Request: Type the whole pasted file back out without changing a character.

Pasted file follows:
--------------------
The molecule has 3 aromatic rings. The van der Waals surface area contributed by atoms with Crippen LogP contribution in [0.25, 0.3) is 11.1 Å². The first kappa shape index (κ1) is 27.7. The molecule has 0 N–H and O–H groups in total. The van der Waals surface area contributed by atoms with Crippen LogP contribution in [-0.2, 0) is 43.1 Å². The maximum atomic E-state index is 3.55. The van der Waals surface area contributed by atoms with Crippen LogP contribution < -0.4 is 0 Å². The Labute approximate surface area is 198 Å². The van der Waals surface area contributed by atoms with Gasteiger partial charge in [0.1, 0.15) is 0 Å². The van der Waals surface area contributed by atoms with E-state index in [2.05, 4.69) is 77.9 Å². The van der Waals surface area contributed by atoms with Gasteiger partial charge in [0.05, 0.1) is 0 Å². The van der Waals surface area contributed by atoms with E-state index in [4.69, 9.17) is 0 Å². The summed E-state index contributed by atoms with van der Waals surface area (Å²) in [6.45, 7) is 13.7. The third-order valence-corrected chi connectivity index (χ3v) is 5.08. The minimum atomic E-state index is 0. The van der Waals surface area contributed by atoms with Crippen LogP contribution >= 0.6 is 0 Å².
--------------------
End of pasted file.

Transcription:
The molecule has 3 aromatic rings. The van der Waals surface area contributed by atoms with Crippen LogP contribution in [0.25, 0.3) is 11.1 Å². The first kappa shape index (κ1) is 27.7. The molecule has 0 N–H and O–H groups in total. The van der Waals surface area contributed by atoms with Crippen LogP contribution in [-0.2, 0) is 43.1 Å². The maximum atomic E-state index is 3.55. The van der Waals surface area contributed by atoms with Crippen LogP contribution < -0.4 is 0 Å². The Labute approximate surface area is 198 Å². The van der Waals surface area contributed by atoms with Gasteiger partial charge in [0.1, 0.15) is 0 Å². The van der Waals surface area contributed by atoms with E-state index in [2.05, 4.69) is 77.9 Å². The van der Waals surface area contributed by atoms with Gasteiger partial charge in [0.05, 0.1) is 0 Å². The van der Waals surface area contributed by atoms with E-state index in [4.69, 9.17) is 0 Å². The summed E-state index contributed by atoms with van der Waals surface area (Å²) in [6.45, 7) is 13.7. The third-order valence-corrected chi connectivity index (χ3v) is 5.08. The minimum atomic E-state index is 0. The van der Waals surface area contributed by atoms with Crippen LogP contribution >= 0.6 is 0 Å².